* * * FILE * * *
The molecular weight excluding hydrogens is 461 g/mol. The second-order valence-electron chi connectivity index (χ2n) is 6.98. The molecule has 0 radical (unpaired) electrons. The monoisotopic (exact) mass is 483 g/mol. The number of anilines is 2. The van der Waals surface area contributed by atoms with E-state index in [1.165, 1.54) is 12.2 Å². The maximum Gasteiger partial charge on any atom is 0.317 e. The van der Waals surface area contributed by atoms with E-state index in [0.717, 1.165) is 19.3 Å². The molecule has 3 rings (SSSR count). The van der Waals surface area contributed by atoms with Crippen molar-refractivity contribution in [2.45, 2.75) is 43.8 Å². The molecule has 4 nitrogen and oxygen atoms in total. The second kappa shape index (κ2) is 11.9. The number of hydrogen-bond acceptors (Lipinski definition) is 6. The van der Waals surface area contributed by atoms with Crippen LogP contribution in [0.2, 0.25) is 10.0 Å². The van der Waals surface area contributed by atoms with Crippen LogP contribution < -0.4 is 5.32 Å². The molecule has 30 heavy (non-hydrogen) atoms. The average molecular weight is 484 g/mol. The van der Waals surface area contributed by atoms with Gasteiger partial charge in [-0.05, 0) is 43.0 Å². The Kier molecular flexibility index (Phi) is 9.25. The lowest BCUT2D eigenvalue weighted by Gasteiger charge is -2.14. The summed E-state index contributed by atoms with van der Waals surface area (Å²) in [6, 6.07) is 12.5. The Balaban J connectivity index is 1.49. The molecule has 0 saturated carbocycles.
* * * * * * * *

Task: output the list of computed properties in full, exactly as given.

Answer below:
The molecular weight excluding hydrogens is 461 g/mol. The second-order valence-electron chi connectivity index (χ2n) is 6.98. The molecule has 0 radical (unpaired) electrons. The monoisotopic (exact) mass is 483 g/mol. The number of anilines is 2. The van der Waals surface area contributed by atoms with E-state index in [1.165, 1.54) is 12.2 Å². The maximum Gasteiger partial charge on any atom is 0.317 e. The van der Waals surface area contributed by atoms with E-state index in [0.717, 1.165) is 19.3 Å². The molecule has 3 rings (SSSR count). The van der Waals surface area contributed by atoms with Crippen molar-refractivity contribution in [2.45, 2.75) is 43.8 Å². The molecule has 4 nitrogen and oxygen atoms in total. The second kappa shape index (κ2) is 11.9. The number of hydrogen-bond acceptors (Lipinski definition) is 6. The van der Waals surface area contributed by atoms with Crippen LogP contribution in [0.2, 0.25) is 10.0 Å². The van der Waals surface area contributed by atoms with Crippen LogP contribution < -0.4 is 5.32 Å². The molecule has 30 heavy (non-hydrogen) atoms. The average molecular weight is 484 g/mol. The van der Waals surface area contributed by atoms with Gasteiger partial charge in [-0.05, 0) is 43.0 Å². The Kier molecular flexibility index (Phi) is 9.25. The lowest BCUT2D eigenvalue weighted by Gasteiger charge is -2.14. The summed E-state index contributed by atoms with van der Waals surface area (Å²) in [6, 6.07) is 12.5. The Balaban J connectivity index is 1.49. The molecule has 0 saturated carbocycles.